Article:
This is a grown man who has probably at some point in his life lived by himself. However, a miraculous transformation takes place once he is married. He forgets how to turn on the stove. He forgets that underwear can only be worn once. He forgets that having a dirty shirt is not part of the corporate uniform.

Suddenly it is your job to remember this. It is a direct reflection of you if your man goes out in un-ironed pants, or has a ketchup stain on his tie.

This is the life we are meant to adapt to once we get married. Supposedly ‘this is how things work’ because the man is in charge. But if I am better at finances, raising children and ‘bringing home the bacon’ why am I not the head of the household?

Granted, there used to be concrete reasons why men ran households in the past. They were protectors in times of war and during times of travel across precarious lands. They were hunters who went and actually brought home the bacon (or wildebeest). They fathered whole hordes of children and cared for them.


But times have changed. Now I have a job, we can all go to the supermarket and if robbers come we are calling the security company together. Most importantly we are both providing for and protecting the children.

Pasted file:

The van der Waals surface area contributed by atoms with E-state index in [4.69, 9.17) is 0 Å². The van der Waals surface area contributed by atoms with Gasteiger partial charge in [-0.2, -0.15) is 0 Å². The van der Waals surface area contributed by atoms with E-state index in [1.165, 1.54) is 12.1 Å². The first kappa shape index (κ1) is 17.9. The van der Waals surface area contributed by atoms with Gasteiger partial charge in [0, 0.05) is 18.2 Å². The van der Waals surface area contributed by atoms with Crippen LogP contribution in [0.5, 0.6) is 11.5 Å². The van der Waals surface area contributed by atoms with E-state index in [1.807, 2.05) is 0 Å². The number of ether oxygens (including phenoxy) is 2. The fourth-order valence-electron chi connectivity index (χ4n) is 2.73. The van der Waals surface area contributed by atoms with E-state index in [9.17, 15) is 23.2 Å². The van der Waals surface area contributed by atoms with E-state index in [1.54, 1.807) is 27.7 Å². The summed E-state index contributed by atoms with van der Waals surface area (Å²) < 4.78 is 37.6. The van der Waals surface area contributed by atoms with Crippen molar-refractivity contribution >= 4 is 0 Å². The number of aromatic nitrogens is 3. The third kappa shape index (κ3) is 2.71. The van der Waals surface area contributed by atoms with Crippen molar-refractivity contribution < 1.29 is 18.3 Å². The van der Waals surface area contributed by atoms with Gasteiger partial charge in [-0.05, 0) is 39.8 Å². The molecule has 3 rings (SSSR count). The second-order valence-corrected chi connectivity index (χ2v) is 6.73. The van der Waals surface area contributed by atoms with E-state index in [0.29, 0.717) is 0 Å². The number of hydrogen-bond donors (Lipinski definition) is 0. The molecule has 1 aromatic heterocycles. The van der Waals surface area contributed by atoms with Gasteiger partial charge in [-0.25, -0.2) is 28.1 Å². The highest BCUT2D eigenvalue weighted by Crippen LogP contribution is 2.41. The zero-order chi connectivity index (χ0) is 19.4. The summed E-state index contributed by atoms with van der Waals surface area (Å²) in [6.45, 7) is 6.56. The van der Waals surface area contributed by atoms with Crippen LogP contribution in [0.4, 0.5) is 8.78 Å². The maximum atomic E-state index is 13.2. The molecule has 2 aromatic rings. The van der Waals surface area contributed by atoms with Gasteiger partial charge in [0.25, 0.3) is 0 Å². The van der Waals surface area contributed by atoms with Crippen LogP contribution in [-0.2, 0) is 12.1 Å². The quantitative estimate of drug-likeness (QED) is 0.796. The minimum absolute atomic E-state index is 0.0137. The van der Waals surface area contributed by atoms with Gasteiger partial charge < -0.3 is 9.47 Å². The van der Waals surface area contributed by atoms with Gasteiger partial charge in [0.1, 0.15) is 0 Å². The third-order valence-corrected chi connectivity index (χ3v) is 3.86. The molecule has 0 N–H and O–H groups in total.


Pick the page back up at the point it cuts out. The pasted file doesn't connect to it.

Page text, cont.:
Having been raised by a single mother I find it disconcerting when someone talks to me about a man running my home. It is not because I am a ‘raving feminist’, a ‘man hater’, or ‘too modern for my own good’. It is simply because I have no working knowledge of this phenomenon.

Most of the single mothers raise their children on their own with no additional financial support. Picture: Onyx

Growing up the source of everything was my mother – schools fees, pocket money, etc. And I am not the only one. Around the world there are millions and millions of single parent households, the vast majority of them run by women.

In South Africa single parent households have become ‘the norm’ with nearly a third of children growing up with just one parent. Further data shows that 53% of working mothers in South Africa are single parents and roughly half of them raise their children with no additional financial support.

Kenya is said to have one of the highest rates of single mother households in Africa. It is purported that six of every 10 women will become single mothers by the time they reach 45.

Moreover, the idea that the man is the automatic leader in the home leads to some damaging societal thoughts such as women cannot run companies or countries. I once had a conversation with a man from Malawi who was raised by a single after his father disappeared but he was completely opposed to the idea of a woman president and he was happy when Joyce Banda was no longer head of state.


Apparently a woman was good enough to hold the fort in the absence of his father but despite her unwavering commitment, women are still not good enough to handle responsibility on a global scale.

No one is automatically designed to head up a household, everyone has skills to bring to the table and if yours happen to place you on top, then may the best person ‘win’.

Leave a Reply

Your email address will not be published. Required fields are marked *


Exit mobile version